The Guardian’s Roy Greenslade highlighted a good example of a newspaper correction. Weekly Scottish newspaper, The Helensburgh Advertiser, incorrectly reported that a man “indecently assaulted a woman in a pub and also assaulted a man two days later,” when in fact the man “pleaded not guilty to a charge of indecent assault” and “admitted the other charge,” according to Greenslade.
The error reportedly was made because the newspaper got its information about the charges from “a charge sheet form the sheriff clerk’s office” and from the court hearing, neither of which indicated the pleas. However, that wasn’t the most up-to-date way to get information, so the newspaper has since updated its court reporting policy.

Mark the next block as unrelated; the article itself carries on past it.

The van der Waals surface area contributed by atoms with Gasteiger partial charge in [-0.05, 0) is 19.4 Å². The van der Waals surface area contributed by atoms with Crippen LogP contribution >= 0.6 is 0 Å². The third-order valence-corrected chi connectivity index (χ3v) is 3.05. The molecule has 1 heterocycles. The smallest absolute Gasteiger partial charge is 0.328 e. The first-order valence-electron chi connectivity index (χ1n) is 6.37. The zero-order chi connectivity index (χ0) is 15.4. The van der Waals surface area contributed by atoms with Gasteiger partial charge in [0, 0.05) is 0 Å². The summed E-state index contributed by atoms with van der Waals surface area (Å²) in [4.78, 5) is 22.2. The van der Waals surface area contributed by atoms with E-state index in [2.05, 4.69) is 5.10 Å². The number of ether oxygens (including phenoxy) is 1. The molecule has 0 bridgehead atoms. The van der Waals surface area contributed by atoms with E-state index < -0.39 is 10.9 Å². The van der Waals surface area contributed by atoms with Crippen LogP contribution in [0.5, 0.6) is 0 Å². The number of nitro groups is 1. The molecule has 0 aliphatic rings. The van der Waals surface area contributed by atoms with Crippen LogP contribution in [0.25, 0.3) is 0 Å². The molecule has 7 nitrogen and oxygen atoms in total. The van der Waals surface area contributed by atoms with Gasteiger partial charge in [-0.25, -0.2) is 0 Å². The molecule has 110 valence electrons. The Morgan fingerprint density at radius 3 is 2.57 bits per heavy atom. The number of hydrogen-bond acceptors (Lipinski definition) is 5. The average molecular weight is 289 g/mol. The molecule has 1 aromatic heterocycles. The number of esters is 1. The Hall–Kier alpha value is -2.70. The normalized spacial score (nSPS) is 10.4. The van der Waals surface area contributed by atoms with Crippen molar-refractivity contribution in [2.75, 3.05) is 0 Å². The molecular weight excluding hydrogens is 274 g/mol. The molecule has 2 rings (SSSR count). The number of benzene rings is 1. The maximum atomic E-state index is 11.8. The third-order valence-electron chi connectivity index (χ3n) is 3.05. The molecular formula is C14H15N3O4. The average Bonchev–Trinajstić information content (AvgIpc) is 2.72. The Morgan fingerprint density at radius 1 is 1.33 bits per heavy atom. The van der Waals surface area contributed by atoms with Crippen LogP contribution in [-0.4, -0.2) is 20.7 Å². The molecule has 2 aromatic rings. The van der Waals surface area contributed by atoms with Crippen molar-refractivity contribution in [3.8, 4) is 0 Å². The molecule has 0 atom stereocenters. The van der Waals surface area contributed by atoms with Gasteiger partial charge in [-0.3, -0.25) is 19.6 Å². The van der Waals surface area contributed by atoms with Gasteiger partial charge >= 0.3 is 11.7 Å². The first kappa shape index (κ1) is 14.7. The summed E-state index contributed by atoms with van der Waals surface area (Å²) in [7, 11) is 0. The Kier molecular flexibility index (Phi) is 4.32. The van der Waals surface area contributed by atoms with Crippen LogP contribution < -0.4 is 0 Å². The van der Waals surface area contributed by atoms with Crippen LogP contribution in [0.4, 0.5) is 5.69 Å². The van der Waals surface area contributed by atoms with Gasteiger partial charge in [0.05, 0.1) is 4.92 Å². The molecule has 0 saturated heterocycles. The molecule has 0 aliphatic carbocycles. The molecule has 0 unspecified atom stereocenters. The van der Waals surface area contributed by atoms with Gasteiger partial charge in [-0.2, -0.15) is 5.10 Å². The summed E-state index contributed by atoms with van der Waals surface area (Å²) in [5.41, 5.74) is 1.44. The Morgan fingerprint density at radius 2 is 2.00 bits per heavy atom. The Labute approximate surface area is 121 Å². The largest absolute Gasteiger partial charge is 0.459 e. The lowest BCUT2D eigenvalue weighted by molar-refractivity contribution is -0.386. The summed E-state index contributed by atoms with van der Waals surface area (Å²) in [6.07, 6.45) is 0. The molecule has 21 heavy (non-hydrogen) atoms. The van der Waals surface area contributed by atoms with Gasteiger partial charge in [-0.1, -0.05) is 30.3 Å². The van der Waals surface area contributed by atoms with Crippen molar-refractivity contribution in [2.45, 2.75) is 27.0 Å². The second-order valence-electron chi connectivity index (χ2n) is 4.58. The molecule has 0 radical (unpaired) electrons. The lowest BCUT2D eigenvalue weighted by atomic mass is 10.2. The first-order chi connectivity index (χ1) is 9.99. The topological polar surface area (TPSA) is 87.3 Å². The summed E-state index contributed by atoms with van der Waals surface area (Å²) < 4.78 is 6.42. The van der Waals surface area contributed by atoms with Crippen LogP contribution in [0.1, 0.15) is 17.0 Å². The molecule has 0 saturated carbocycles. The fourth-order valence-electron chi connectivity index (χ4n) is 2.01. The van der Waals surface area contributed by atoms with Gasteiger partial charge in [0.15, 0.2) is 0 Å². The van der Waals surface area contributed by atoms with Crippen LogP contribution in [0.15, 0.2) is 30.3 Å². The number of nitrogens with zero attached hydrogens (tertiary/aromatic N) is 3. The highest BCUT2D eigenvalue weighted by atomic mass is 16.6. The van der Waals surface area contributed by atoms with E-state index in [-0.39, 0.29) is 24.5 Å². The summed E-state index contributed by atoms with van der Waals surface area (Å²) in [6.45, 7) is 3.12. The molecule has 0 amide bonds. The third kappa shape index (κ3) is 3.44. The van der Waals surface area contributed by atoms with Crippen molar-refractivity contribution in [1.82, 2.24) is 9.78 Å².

The newspaper issued a correction and apology in its next issue, a week later, Greenslade reported.
However, the man filed a complaint over the story’s error and the apology with the Press Complaints Commission. While the PCC ruled that the Advertiser did make the error, the PCC approved the correction and apology, which was “prominently” featured on page 3. According to Greenslade, the incorrect report ran on page 9 and was only 130 words long.